The importance of Raptor Camp for migrating birds: a Maltese volunteer’s perspective

September 30, 2013 9:03 am

by Timothy Micallef 

Monitoring bird migration and illegal hunting in Malta and Gozo, the annual Raptor Camphas become of utmost importance locally. It combines local and international efforts to deter and bring to light illegal shooting at migrating birds, particularly birds of prey. As a Maltese citizen I’ve faced the reality of widespread illegal hunting before, and volunteering with BirdLife Malta is the best possible way I can contribute to the safeguarding of wild birds, especially during the peak weeks of raptor migration.
An injured shot Marsh Harrier found by a member of public and passed to BirdLife Malta last week.
Photo: Rupert Mowat

The international concern regarding illegal huntingin Malta is no coincidence. Hunters and their supporters continuously claim it isn’t a big issue locally, of course protecting their own interests. Witnessing Honey Buzzards shot down, Barn Swallows targeted and other injured raptors just this week is personally a reminder of the grim situation we’re in, even in 2013. Seeing such barbaric acts are disgusting and shameful, but at the same time unsurprising to me. So watching is the only way to possibly deter such illegalities.

When hearing hunters call migratory birds which aren’t rarities ‘rubbish’ as they drive past our look out points around the islands, it’s hard to believe that such people really care about distinguishing between species that are protected and the unprotected ones. Another time, when a hunter loudly asked whether we were expecting to see an eagle, the complete lack of understanding of certain people reveals itself. This camp is set up to watch over all birds migrating, even the commoner species such as Marsh Harriers and Honey Buzzards that migrate in significant numbers through Malta.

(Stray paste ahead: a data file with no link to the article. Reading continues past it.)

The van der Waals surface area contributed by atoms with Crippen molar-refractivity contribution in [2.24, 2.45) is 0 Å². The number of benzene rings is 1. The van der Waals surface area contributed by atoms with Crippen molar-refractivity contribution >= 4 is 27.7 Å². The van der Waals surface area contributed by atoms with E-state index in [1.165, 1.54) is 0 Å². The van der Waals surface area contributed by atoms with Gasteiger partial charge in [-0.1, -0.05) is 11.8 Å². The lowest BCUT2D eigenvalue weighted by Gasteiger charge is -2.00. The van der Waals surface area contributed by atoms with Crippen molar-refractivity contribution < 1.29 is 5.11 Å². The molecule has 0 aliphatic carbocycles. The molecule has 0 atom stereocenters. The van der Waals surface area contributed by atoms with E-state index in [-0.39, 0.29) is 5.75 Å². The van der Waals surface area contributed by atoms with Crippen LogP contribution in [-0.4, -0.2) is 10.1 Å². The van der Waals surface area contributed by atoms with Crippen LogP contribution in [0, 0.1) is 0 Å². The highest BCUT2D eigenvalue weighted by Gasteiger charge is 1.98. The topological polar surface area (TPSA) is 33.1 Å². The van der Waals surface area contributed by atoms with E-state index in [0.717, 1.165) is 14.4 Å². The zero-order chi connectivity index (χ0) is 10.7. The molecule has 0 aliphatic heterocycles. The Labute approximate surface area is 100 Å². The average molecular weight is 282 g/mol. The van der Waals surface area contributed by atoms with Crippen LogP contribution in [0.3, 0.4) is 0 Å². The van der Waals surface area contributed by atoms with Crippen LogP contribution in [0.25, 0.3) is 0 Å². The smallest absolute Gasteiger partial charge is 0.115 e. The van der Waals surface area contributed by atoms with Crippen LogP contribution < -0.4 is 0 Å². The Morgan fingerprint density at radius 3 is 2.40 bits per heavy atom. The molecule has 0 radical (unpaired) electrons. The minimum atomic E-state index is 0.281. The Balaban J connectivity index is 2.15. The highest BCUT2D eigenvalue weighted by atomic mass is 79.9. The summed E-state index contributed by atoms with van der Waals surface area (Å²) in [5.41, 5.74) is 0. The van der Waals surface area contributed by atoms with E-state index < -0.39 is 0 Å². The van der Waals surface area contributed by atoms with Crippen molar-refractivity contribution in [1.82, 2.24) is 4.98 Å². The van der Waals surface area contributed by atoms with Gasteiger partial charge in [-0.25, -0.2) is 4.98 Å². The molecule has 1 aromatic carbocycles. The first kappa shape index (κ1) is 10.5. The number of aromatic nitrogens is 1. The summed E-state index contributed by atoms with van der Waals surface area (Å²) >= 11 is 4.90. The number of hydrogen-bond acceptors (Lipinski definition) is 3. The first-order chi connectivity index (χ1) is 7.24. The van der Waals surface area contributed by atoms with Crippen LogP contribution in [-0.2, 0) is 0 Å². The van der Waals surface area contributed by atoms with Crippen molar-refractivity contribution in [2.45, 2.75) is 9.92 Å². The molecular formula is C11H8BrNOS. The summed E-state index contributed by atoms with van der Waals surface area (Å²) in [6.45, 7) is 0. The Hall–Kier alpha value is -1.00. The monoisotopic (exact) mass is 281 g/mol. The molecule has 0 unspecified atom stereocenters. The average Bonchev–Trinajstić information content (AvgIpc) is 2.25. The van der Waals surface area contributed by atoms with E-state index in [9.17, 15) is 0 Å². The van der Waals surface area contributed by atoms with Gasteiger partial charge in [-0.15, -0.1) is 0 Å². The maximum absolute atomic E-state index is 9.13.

Raptor Camp volunteers on surveillance in the countryside
keep a lookout for birds and illegal hunters.
Photo: Robert Spanring

Surveillance is carried out to properly report any illegal incidents to the police. From my recent experiences I can say that the authorities do respond, more often than not. However, the correspondence between hunters themselves is organised well. The constant phone calls hunters exchange is phenomenal. At first sight of a camp team in their vicinity, hunters in the area would have a quick chat on their mobiles. Just spreading the word that they’re being watched I suppose, but why should they be worried. They’re strictly hunters not poachers, right?

I truly do enjoy watching bird migration locally, but simultaneously seeing protected birds shot down or injured by pellets is a tragedy. I’m sure it would be even more disastrous for migrating birds without our presence.

Timothy Micallef is a birdwatcher and active volunteer with BirdLife Malta. Timothy is also one of the leaders of BirdLife’s youth group, FALKO, as well as being a full-time student at MCAST studying Environmental Sustainability.
To support BirdLife Malta’s bird protection camps and other work to end illegal hunting in the Maltese Islands please Join BirdLife Malta
You can also DONATE to help us meet the ever increasing costs of the camps, including the purchasing of essential equipment for monitoring and recording illegalities like shooting at protected birds to support police prosecution of illegal hunters.

Raptor Camp 2013 is being supported by Carl Zeiss Sports Optics, who have provided photo/video-scope equipment for use in BirdLife Malta activities to prevent and detect illegal hunting.